Generally speaking, the goal of anyone selling commercial real estate in the Tacoma area or elsewhere is to get a “clean” purchase and sale contract containing a quick closing date. By “clean,” real estate attorneys generally mean a contract that does not contain an inordinate number of contingencies. If an offer to purchase is contingent upon the alignment of a host of different factors, one is left to wonder if one has been given an offer at all.
Most commercial real estate contracts do contain contingencies – some developers think of them as parachutes, allowing the proposed purchaser to walk away in the event important details don’t get worked out. Here are four common contingency clauses that appear in many commercial contracts.
In most situations, the buyer does not have sufficient cash on hand to purchase the commercial property without securing some level of financing. Accordingly, closing is made contingent upon the purchaser’s securing a loan of a specified amount, at a specified maximum rate of interest, and for a specified period of years (e.g., a ten-year amortization). The seller should pay careful attention to the terms of this contingency. Before accepting the offer, talk with a banker or other lender to determine if the contingent terms are realistic. For example, if the offer is contingent upon the purchaser’s obtaining 100 percent financing, you may not have much of an offer. Make sure there is an appropriate time limit on the securing of financing.
Unless the property is undeveloped, the purchaser will likely include a contingency clause requiring the property to pass an inspection as to its condition. Care should be given in describing what standard is to be used to determine if a building passes the inspection. For example, a 30-year-old facility should not be judged with the same standards as one that is new or nearly new.
Zoning/Land Use Contingency
Any purchaser has an intended use for the property. From the purchaser’s standpoint, if the current zoning or land use restrictions do not allow such an intended use, the property is not satisfactory. Many contracts, therefore, include a contingency that requires the seller to provide some sort of certification that the property is zoned in a manner that meets the purchaser’s needs.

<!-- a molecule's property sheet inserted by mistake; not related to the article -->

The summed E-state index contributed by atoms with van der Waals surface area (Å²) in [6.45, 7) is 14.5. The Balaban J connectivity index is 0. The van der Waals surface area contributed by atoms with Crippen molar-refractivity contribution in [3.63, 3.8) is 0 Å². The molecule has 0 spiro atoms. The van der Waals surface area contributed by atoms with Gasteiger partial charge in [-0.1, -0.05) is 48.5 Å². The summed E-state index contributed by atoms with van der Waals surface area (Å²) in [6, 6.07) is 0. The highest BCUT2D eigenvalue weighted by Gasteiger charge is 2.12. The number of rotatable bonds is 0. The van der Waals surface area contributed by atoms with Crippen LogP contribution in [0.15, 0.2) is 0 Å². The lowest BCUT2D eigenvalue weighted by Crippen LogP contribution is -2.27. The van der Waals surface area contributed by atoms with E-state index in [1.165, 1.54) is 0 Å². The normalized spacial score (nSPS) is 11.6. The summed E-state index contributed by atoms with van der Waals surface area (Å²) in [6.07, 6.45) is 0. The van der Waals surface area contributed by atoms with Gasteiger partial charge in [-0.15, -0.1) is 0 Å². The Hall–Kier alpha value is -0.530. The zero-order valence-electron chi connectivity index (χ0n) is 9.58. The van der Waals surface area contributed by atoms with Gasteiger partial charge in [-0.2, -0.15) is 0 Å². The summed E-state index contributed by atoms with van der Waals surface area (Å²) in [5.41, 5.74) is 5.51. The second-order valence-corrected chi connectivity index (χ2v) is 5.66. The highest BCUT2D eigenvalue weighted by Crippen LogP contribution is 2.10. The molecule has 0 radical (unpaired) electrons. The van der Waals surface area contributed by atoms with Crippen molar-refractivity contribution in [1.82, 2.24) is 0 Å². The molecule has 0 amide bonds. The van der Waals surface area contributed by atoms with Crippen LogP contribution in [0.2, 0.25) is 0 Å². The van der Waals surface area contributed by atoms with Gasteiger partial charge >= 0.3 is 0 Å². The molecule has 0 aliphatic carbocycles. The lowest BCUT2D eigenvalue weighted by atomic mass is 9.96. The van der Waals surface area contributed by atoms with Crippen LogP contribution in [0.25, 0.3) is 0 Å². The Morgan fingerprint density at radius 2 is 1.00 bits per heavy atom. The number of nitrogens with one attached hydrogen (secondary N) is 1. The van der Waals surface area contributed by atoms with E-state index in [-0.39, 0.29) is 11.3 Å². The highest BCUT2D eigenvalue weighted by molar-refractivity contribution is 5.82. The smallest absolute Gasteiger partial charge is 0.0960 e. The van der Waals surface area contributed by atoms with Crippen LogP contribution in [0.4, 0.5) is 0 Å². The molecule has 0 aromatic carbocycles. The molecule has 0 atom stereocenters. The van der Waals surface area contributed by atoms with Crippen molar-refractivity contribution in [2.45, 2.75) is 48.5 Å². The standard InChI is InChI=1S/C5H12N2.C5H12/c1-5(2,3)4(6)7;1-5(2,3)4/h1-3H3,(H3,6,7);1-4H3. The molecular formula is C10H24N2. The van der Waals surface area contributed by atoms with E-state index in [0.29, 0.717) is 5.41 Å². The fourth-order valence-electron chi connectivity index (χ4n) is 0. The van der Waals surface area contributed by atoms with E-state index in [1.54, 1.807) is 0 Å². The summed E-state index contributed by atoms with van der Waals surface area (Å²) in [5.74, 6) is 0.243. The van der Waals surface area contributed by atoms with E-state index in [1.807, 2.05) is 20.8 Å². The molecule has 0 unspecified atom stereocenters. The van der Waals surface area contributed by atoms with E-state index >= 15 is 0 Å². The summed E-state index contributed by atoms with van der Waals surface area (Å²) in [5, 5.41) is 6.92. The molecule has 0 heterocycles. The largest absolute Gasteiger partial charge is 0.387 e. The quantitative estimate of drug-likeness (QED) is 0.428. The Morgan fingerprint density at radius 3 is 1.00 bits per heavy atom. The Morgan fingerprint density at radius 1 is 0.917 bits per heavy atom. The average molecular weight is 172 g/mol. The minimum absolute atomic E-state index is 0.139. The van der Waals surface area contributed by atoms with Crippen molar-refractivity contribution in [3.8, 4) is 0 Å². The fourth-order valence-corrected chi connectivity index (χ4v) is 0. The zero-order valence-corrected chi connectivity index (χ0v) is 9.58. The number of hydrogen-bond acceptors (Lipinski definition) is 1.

Title and Survey Contingency
Just as a physical inspection of the property is important, a legal “inspection” related to the title of the property is generally required. One often deals with a “double” contingency here. That is to say that a purchaser will generally not be able to arrange for financing unless the title to the property is acceptably clean and clear.
One should not forget about surveys. Are there fences on the property? One needs to be concerned about whether their location is legally appropriate. Surveys also ordinarily disclose the location of utility easements and other encumbrances. A survey contingency is quite common in commercial real estate contracts.
Commercial Real Estate Contracts Usually Involve Complex Legal Issues
In commercial real estate, like so many other areas of the law, the “devil is in the details.” Subtle word choices within a commercial real estate contract can make a significant difference in whether an offer is legitimate or not. Even experienced real estate developers and owners find that it is crucial to seek the counsel of a strong, experienced legal team.
That is the type of legal counsel that you will find at Bolan Law Group. We have years of combined experience handling a full range of commercial real estate law. We have represented sellers and buyers in many sorts of transactions. Our depth of knowledge allows us to provide our clients with superior representation. We work collaboratively – sharing strategies, ideas, and experience. Our team of attorneys and staff is big enough to handle your matter, yet we are small enough to provide you with the most personal legal service possible. We pride ourselves on designing the simplest, most effective solution for your legal issue. For assistance with any sort of real estate issue, contact us on the web or call our office at (253) 470-2356.